Kawasaki disease: Part II. Complications and treatment

Stephanie Bayers, Stanford T. Shulman, Amy S. Paller*

*Corresponding author for this work

Research output: Contribution to journalReview articlepeer-review

40 Scopus citations


Kawasaki disease, or mucocutaneous lymph node syndrome, is the leading cause of acquired heart disease in children in the United States and other developed countries. Coronary artery lesions are the most significant cause of morbidity and mortality. Treatment should ideally be provided within 10 days of symptom onset to reduce the risk of coronary artery complications. The standard of care for treatment is intravenous immunoglobulin plus aspirin, but adding corticosteroids may provide additional benefit for high-risk patients. Some patients do not respond to intravenous immunoglobulin and require additional therapy. Part II of this continuing medical education article will focus on the complications of Kawasaki disease and potential treatment options.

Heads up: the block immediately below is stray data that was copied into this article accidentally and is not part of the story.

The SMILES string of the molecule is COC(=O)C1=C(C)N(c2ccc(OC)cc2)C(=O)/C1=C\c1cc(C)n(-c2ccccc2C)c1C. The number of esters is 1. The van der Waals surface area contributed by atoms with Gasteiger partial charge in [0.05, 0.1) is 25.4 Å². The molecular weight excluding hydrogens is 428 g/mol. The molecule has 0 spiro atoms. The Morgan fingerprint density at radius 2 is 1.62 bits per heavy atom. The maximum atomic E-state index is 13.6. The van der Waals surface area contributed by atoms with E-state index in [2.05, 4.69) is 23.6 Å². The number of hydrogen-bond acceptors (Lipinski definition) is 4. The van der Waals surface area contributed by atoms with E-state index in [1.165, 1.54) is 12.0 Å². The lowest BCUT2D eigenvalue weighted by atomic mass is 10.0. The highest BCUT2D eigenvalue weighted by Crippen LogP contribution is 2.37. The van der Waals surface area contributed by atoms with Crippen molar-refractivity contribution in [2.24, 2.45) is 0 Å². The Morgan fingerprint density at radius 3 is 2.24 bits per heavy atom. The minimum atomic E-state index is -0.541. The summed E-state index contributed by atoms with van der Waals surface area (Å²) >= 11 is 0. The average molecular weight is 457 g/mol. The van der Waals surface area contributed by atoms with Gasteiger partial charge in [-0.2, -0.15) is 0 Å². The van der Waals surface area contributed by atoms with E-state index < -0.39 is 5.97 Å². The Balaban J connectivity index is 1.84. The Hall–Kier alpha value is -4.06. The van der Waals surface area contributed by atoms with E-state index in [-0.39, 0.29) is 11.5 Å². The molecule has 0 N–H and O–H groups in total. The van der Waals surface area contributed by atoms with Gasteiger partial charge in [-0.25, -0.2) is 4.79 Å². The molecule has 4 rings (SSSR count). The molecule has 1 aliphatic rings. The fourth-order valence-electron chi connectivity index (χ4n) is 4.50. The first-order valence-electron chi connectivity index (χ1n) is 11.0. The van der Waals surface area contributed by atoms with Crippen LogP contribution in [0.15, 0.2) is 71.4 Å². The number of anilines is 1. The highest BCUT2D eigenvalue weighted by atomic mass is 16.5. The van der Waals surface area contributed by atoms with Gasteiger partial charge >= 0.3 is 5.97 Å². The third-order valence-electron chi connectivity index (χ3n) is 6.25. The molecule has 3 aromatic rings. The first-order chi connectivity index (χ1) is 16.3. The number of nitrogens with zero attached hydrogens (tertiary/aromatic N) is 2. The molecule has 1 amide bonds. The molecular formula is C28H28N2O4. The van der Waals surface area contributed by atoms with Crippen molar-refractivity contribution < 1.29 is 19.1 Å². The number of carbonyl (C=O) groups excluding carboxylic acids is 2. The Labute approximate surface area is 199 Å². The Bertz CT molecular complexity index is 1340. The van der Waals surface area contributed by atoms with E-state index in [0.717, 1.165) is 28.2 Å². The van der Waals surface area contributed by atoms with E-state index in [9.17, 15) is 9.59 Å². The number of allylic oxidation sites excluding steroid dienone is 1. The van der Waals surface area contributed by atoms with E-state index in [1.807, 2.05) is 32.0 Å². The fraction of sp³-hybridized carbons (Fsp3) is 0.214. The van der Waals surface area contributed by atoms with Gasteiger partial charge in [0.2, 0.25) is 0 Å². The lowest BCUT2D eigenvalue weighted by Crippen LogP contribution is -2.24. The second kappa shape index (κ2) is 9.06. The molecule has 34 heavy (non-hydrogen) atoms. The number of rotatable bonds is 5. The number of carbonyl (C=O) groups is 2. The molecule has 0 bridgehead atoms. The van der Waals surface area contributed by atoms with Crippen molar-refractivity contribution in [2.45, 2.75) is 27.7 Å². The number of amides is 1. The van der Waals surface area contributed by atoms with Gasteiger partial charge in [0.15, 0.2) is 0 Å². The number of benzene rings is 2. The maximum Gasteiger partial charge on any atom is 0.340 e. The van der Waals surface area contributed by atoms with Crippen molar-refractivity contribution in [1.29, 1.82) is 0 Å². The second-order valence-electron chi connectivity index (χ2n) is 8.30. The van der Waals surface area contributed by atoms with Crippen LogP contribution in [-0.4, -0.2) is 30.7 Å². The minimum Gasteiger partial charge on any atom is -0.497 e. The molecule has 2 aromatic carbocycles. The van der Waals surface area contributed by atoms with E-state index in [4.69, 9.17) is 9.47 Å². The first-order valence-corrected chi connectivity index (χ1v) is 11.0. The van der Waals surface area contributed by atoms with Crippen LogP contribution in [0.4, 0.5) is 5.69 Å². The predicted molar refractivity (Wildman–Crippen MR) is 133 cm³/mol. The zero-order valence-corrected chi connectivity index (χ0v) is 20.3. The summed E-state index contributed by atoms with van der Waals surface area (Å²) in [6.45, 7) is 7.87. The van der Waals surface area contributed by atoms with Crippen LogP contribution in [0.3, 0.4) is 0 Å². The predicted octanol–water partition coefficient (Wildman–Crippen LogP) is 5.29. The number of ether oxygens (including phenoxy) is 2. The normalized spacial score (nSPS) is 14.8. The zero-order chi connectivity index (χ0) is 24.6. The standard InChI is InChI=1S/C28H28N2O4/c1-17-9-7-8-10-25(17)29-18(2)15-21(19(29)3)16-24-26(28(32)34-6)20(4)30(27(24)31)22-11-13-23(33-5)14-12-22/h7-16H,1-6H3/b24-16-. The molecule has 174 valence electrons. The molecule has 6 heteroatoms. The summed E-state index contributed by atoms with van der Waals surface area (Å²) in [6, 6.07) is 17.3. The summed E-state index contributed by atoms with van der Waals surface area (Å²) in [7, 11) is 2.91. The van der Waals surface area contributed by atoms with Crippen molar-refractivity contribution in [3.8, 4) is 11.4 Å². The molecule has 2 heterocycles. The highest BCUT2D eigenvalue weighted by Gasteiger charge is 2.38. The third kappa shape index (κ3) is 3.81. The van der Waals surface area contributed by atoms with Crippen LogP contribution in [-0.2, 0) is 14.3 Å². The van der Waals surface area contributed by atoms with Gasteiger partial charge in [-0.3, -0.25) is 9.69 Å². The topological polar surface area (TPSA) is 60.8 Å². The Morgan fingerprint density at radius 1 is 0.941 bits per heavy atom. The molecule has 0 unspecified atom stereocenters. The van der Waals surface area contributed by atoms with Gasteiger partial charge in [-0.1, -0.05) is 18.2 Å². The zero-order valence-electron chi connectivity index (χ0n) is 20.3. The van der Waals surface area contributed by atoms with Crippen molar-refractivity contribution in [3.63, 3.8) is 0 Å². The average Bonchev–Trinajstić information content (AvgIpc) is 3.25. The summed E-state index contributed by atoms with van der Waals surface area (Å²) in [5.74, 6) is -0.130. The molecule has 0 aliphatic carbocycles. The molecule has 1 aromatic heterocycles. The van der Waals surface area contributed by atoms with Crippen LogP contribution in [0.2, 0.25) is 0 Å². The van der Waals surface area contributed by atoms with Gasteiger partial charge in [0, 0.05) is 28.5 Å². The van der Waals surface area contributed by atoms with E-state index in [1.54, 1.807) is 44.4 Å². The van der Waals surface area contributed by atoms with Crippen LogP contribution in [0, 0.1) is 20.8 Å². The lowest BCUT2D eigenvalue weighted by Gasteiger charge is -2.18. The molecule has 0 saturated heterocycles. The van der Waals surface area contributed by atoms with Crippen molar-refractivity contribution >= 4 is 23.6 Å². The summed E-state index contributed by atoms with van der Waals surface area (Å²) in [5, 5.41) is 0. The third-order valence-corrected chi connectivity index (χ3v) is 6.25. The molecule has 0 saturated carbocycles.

Original languageEnglish (US)
Pages (from-to)513.e1-513.e8
JournalJournal of the American Academy of Dermatology
Issue number4
StatePublished - Oct 2013


  • aspirin
  • complications
  • coronary artery lesions
  • corticosteroids
  • immunoglobulin Kawasaki disease
  • intravenous
  • mucocutaneous lymph node syndrome
  • pediatric
  • treatment
  • vasculitis

ASJC Scopus subject areas

  • Dermatology


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